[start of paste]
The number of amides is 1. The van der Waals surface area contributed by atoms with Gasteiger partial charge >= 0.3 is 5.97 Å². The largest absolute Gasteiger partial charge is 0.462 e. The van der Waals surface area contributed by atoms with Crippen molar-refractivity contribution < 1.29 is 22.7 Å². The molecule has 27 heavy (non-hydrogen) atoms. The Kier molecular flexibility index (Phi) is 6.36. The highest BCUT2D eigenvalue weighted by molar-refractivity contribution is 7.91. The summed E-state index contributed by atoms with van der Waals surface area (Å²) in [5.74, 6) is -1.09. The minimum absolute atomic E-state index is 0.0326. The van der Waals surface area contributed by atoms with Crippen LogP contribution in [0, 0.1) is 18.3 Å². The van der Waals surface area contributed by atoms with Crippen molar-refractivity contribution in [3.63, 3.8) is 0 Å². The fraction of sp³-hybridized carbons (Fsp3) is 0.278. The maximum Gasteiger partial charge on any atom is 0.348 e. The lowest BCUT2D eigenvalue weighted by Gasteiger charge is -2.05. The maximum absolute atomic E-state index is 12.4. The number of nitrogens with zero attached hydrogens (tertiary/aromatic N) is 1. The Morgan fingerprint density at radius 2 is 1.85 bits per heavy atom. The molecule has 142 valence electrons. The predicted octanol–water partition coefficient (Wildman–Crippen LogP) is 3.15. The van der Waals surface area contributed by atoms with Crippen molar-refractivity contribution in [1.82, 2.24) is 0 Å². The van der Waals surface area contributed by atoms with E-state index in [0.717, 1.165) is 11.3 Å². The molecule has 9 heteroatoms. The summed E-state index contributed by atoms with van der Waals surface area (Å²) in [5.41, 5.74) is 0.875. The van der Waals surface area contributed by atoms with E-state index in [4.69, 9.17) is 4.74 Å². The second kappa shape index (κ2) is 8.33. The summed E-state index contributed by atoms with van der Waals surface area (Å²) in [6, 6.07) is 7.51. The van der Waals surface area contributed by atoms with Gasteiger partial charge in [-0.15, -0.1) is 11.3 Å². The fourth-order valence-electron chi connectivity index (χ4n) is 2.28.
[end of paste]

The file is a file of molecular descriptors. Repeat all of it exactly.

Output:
The number of amides is 1. The van der Waals surface area contributed by atoms with Gasteiger partial charge >= 0.3 is 5.97 Å². The largest absolute Gasteiger partial charge is 0.462 e. The van der Waals surface area contributed by atoms with Crippen molar-refractivity contribution < 1.29 is 22.7 Å². The molecule has 27 heavy (non-hydrogen) atoms. The Kier molecular flexibility index (Phi) is 6.36. The highest BCUT2D eigenvalue weighted by molar-refractivity contribution is 7.91. The summed E-state index contributed by atoms with van der Waals surface area (Å²) in [5.74, 6) is -1.09. The minimum absolute atomic E-state index is 0.0326. The van der Waals surface area contributed by atoms with Crippen LogP contribution in [0, 0.1) is 18.3 Å². The van der Waals surface area contributed by atoms with Crippen molar-refractivity contribution in [3.63, 3.8) is 0 Å². The fraction of sp³-hybridized carbons (Fsp3) is 0.278. The maximum Gasteiger partial charge on any atom is 0.348 e. The lowest BCUT2D eigenvalue weighted by Gasteiger charge is -2.05. The maximum absolute atomic E-state index is 12.4. The number of nitrogens with zero attached hydrogens (tertiary/aromatic N) is 1. The Morgan fingerprint density at radius 2 is 1.85 bits per heavy atom. The molecule has 142 valence electrons. The predicted octanol–water partition coefficient (Wildman–Crippen LogP) is 3.15. The van der Waals surface area contributed by atoms with Crippen molar-refractivity contribution in [1.82, 2.24) is 0 Å². The van der Waals surface area contributed by atoms with E-state index in [0.717, 1.165) is 11.3 Å². The molecule has 9 heteroatoms. The summed E-state index contributed by atoms with van der Waals surface area (Å²) in [5.41, 5.74) is 0.875. The van der Waals surface area contributed by atoms with E-state index in [4.69, 9.17) is 4.74 Å². The second kappa shape index (κ2) is 8.33. The summed E-state index contributed by atoms with van der Waals surface area (Å²) in [6, 6.07) is 7.51. The van der Waals surface area contributed by atoms with Gasteiger partial charge in [-0.15, -0.1) is 11.3 Å². The fourth-order valence-electron chi connectivity index (χ4n) is 2.28.